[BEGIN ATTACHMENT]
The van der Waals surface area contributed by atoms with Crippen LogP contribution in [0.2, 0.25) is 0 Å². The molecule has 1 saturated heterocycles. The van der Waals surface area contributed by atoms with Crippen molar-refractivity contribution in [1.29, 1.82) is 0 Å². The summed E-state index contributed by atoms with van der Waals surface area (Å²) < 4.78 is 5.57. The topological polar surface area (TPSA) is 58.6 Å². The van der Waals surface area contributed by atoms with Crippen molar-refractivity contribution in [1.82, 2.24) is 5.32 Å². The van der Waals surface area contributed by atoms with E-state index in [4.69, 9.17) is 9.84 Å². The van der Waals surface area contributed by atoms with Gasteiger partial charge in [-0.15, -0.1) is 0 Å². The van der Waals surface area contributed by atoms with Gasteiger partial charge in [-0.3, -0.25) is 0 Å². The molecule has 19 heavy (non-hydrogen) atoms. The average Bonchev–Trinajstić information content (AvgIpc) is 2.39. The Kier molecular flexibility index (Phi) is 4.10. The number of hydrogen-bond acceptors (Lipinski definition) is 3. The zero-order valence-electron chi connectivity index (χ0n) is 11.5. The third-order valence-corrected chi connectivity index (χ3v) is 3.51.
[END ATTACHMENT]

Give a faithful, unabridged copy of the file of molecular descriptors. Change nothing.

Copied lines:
The van der Waals surface area contributed by atoms with Crippen LogP contribution in [0.2, 0.25) is 0 Å². The molecule has 1 saturated heterocycles. The van der Waals surface area contributed by atoms with Crippen molar-refractivity contribution in [1.29, 1.82) is 0 Å². The summed E-state index contributed by atoms with van der Waals surface area (Å²) < 4.78 is 5.57. The topological polar surface area (TPSA) is 58.6 Å². The van der Waals surface area contributed by atoms with Crippen molar-refractivity contribution in [1.82, 2.24) is 5.32 Å². The van der Waals surface area contributed by atoms with E-state index in [4.69, 9.17) is 9.84 Å². The van der Waals surface area contributed by atoms with Gasteiger partial charge in [-0.15, -0.1) is 0 Å². The van der Waals surface area contributed by atoms with Gasteiger partial charge in [-0.3, -0.25) is 0 Å². The molecule has 19 heavy (non-hydrogen) atoms. The average Bonchev–Trinajstić information content (AvgIpc) is 2.39. The Kier molecular flexibility index (Phi) is 4.10. The number of hydrogen-bond acceptors (Lipinski definition) is 3. The zero-order valence-electron chi connectivity index (χ0n) is 11.5. The third-order valence-corrected chi connectivity index (χ3v) is 3.51.